Today is Saint Teodolinda: the day is dedicated to the Queen of the Lombards and of Italy from 589 to 624. The princess letingia (Longobard lineage more noble) wife of the king Autari and widow the year after the wedding was celebrated by works of art sumptuous and almost revered by the people enchanted by civilization encouraged by the queen driven by political sagacity, by courage and tenacity. The kingdom escaped the widowhood of Theodolinda and then continued together with Duke Agilulfo of Turin: the marriage was enlivened by the birth of Adaloaldo baptized by the Catholic rite. The event is unprecedented: the Lombard people polytheistic or prone to Arian heresy repudiated the Trinitarian dogma and Theodolinda professed Catholicism. The pastoral guide excluded on the Ambrosian diocese to the archbishops of Milan refugees in Genoa widened the tangle. Moreover, the schism ”of the three chapters” had dissuaded the metropolitan episcopal sees of Milan and Aquileia from Roman obedience and confused the Catholic community. Diplomacy managed by the Irish monk Colombano (leader at the cenobio in Bobbio, 614) and by Pope Gregory the Great was supported by the Queen to promote conciliation with the See of Rome and offer the Lombard and Italic peoples the political and religious peace vital for economic growth.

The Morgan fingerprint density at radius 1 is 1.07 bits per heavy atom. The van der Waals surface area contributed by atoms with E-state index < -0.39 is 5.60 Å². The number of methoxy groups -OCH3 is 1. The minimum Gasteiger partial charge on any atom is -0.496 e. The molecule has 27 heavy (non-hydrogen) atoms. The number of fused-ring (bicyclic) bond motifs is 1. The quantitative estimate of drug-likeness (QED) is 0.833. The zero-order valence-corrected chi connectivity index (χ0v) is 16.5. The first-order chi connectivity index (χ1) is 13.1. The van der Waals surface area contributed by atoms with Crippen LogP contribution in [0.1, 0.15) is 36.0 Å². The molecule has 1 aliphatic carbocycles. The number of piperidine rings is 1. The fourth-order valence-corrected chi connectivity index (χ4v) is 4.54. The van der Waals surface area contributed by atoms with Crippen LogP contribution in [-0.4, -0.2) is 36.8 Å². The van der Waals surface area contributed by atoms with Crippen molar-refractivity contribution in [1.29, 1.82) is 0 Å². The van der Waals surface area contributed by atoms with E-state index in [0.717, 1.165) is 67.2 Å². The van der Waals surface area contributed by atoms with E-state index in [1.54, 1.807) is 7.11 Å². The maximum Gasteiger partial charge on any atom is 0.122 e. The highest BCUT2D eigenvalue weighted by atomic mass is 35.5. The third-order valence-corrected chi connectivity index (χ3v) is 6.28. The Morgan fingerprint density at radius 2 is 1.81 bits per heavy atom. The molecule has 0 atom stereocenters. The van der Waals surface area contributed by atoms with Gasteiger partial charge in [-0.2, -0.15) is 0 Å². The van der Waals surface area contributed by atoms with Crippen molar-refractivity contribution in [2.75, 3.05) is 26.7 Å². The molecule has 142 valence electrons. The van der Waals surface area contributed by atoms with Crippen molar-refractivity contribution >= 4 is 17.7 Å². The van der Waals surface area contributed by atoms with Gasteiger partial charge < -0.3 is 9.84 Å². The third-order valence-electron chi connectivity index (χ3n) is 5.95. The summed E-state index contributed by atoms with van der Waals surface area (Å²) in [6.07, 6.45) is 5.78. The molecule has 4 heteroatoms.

The resource fulness of Teodolinda is also supported by the decision to leave from the capital town Pavia for living in Monza. The legend, already denied, on the nail extracted from the True Cross, that is the structure used to crucify Jesus Christ, and joined to the Corona Ferrea exalts the appeal for the relic kept at the cathedral of Monza and chosen to bless several Lombard sovereigns and the Emperor Napoleon consecrated King of Italy (26 May 1805).
The trait d’union continues in Marengo on the lowland celebrated by the battle (14 June 1800) first almost lost by the French militias and then raised to the stature of cardinal triumph for the Napoleonic myth. The tower dedicated to Queen Teodolinda built at the dawn of 600 is, today, the oldest architectural work of the Lombard and Carolingian era based on the Alexandrian countryside lying east over the river Bormida. The pyramidal roof of porporine tiles is laid on the observatory incorporated in the curtis Marinco, the farm established to plan the rural territory at the age also defined by vassalage parallel to the turnover between Goths and Lombards.
The tower was donated by the Savoy duchess Bona Visconti to the jurist Filippo Stortiglione of an Alexandrian patrician family enrolled in the decurionate of Alexandria (13th century) and then holder of feudal jurisdiction over the village of Lobbi. Filippo was involved (5 February – 10 July 1870) by the municipality of Alessandria to negotiate the toll demanded by the House of Valperga, feudatory of Masio, and editor of statutes for the distinguished college of jurisconsults of Alessandria (1440). The historical reconstruction was extracted from the genealogy provided by Countess Stortiglione at the Marengo Pole.